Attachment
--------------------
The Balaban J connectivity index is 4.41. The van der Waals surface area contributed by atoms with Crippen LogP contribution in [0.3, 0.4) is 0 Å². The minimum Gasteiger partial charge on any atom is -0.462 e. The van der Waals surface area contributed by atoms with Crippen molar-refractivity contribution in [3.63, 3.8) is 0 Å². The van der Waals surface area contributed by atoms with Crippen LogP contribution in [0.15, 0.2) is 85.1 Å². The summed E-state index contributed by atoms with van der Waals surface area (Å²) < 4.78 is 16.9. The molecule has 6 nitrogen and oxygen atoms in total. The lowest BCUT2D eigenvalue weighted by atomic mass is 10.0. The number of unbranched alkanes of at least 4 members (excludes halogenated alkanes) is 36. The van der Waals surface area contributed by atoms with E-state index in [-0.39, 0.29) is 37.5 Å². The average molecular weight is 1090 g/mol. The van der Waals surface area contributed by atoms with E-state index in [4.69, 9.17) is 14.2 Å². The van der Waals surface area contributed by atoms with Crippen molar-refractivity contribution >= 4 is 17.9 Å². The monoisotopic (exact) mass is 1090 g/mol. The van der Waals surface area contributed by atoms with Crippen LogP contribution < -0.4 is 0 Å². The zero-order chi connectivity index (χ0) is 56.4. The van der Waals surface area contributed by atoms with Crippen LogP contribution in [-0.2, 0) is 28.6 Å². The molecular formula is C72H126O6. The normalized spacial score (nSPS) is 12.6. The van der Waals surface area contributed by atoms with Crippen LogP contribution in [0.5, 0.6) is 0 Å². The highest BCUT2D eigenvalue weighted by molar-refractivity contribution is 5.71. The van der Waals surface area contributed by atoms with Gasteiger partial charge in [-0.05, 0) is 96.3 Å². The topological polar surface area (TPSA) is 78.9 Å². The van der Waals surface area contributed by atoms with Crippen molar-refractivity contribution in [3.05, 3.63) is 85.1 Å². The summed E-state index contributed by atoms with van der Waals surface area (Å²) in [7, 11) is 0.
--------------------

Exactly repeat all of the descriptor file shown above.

The Balaban J connectivity index is 4.41. The van der Waals surface area contributed by atoms with Crippen LogP contribution in [0.3, 0.4) is 0 Å². The minimum Gasteiger partial charge on any atom is -0.462 e. The van der Waals surface area contributed by atoms with Crippen molar-refractivity contribution in [3.63, 3.8) is 0 Å². The van der Waals surface area contributed by atoms with Crippen LogP contribution in [0.15, 0.2) is 85.1 Å². The summed E-state index contributed by atoms with van der Waals surface area (Å²) < 4.78 is 16.9. The molecule has 6 nitrogen and oxygen atoms in total. The lowest BCUT2D eigenvalue weighted by atomic mass is 10.0. The number of unbranched alkanes of at least 4 members (excludes halogenated alkanes) is 36. The van der Waals surface area contributed by atoms with E-state index in [-0.39, 0.29) is 37.5 Å². The average molecular weight is 1090 g/mol. The van der Waals surface area contributed by atoms with E-state index in [4.69, 9.17) is 14.2 Å². The van der Waals surface area contributed by atoms with Crippen molar-refractivity contribution >= 4 is 17.9 Å². The monoisotopic (exact) mass is 1090 g/mol. The van der Waals surface area contributed by atoms with Crippen LogP contribution < -0.4 is 0 Å². The zero-order chi connectivity index (χ0) is 56.4. The van der Waals surface area contributed by atoms with Crippen LogP contribution in [-0.2, 0) is 28.6 Å². The molecular formula is C72H126O6. The normalized spacial score (nSPS) is 12.6. The van der Waals surface area contributed by atoms with Crippen LogP contribution in [0.5, 0.6) is 0 Å². The highest BCUT2D eigenvalue weighted by molar-refractivity contribution is 5.71. The van der Waals surface area contributed by atoms with Gasteiger partial charge in [-0.05, 0) is 96.3 Å². The topological polar surface area (TPSA) is 78.9 Å². The van der Waals surface area contributed by atoms with Crippen molar-refractivity contribution in [3.05, 3.63) is 85.1 Å². The summed E-state index contributed by atoms with van der Waals surface area (Å²) in [7, 11) is 0.